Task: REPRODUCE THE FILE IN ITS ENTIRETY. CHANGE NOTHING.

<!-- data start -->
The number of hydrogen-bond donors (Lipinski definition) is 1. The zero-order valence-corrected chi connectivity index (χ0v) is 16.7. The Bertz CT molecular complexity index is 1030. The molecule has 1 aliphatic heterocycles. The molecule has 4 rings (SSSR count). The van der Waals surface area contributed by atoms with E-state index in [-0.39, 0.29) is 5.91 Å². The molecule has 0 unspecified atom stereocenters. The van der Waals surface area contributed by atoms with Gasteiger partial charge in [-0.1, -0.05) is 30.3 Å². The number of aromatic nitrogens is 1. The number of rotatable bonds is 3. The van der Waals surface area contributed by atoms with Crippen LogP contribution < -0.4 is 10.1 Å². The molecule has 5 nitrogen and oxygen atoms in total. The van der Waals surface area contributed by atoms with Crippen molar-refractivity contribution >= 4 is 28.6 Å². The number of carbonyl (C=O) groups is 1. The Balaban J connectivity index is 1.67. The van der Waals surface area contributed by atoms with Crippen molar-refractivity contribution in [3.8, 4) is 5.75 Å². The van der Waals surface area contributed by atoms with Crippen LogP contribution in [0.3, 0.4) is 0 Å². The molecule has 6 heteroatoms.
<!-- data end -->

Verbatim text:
The number of hydrogen-bond donors (Lipinski definition) is 1. The zero-order valence-corrected chi connectivity index (χ0v) is 16.7. The Bertz CT molecular complexity index is 1030. The molecule has 1 aliphatic heterocycles. The molecule has 4 rings (SSSR count). The van der Waals surface area contributed by atoms with E-state index in [-0.39, 0.29) is 5.91 Å². The molecule has 0 unspecified atom stereocenters. The van der Waals surface area contributed by atoms with Gasteiger partial charge in [-0.1, -0.05) is 30.3 Å². The number of aromatic nitrogens is 1. The number of rotatable bonds is 3. The van der Waals surface area contributed by atoms with Crippen LogP contribution < -0.4 is 10.1 Å². The molecule has 5 nitrogen and oxygen atoms in total. The van der Waals surface area contributed by atoms with Crippen molar-refractivity contribution >= 4 is 28.6 Å². The number of carbonyl (C=O) groups is 1. The Balaban J connectivity index is 1.67. The van der Waals surface area contributed by atoms with Crippen molar-refractivity contribution in [3.8, 4) is 5.75 Å². The van der Waals surface area contributed by atoms with Crippen LogP contribution in [0.3, 0.4) is 0 Å². The molecule has 6 heteroatoms.